Another quarter has gone by, and results at STERIS (NYSE:STE) still don't look all that healthy. While there are some bright spots in the story and management seems optimistic, the top line just doesn't lie.

Sales growth at this infection-prevention and -control company couldn't crack double digits in the second quarter, with total sales growth reported at 9%. Once again, the life sciences business was weak (sales down 6%), the health-care business was so-so (10% reported growth, 6% organic growth), and the Isomedix business got most of its growth through acquisition (33% reported growth and 7% organic growth).

Margins also took a bit of beating in the period. Higher raw material costs hurt gross margins, but increased non-research operating expenses did their damage as well. Operating margins fell from a mediocre 11% last year to an even more mediocre 9.8% for this period. As a result, reported operating and net income were actually down a bit versus last year.

I've followed this company off and on for almost 10 years now, and I can't say I'm overly enamored of what I see in the business these days. Looking at the double-digit disposables growth but weak overall revenue growth, I think I know what's going on here.

Hospitals have only a finite amount of money to spend on equipment, and it looks as though new equipment from STERIS just isn't a priority. When you look at the high cost of new equipment -- whether it's IntuitiveSurgical's (NASDAQ:ISRG) robots or multimillion-dollar medical imaging equipment from the likes of General Electric (NYSE:GE) or Philips (NYSE:PHG) -- it's easy to see how hospital budgets might be under pressure.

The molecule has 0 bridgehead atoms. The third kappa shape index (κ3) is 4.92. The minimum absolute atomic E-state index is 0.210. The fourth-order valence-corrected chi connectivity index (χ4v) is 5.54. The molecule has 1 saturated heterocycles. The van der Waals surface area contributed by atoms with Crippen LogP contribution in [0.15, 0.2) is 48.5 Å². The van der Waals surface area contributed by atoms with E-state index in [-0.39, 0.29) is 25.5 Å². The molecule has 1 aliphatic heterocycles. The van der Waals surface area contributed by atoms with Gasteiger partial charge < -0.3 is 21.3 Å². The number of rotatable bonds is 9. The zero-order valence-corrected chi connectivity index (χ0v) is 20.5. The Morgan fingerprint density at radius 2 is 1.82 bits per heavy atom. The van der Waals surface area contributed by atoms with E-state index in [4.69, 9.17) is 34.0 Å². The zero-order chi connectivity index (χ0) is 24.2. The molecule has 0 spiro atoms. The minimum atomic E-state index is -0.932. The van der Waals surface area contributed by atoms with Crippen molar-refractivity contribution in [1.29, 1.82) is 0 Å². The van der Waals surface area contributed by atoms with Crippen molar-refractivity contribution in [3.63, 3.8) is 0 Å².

A turnaround here is not out of the question, but it will be difficult for the company to claw its way back against the likes of Johnson & Johnson (NYSE:JNJ), 3M (NYSE:MMM), and Kimberly-Clark (NYSE:KMB).

To its credit, the company continues to produce free cash flow and it sounds as though management is attempting to expand into new non-medical markets. That said, new market opportunities will take years to bear real fruit. They also don't change the nearly stagnant state of the company's core medical business -- at least in comparison to the larger medical device/health-care sector.

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Intuitive Surgical is a Motley Fool Rule Breakers recommendation.

Fool contributor Stephen Simpson owns shares of Johnson & Johnson.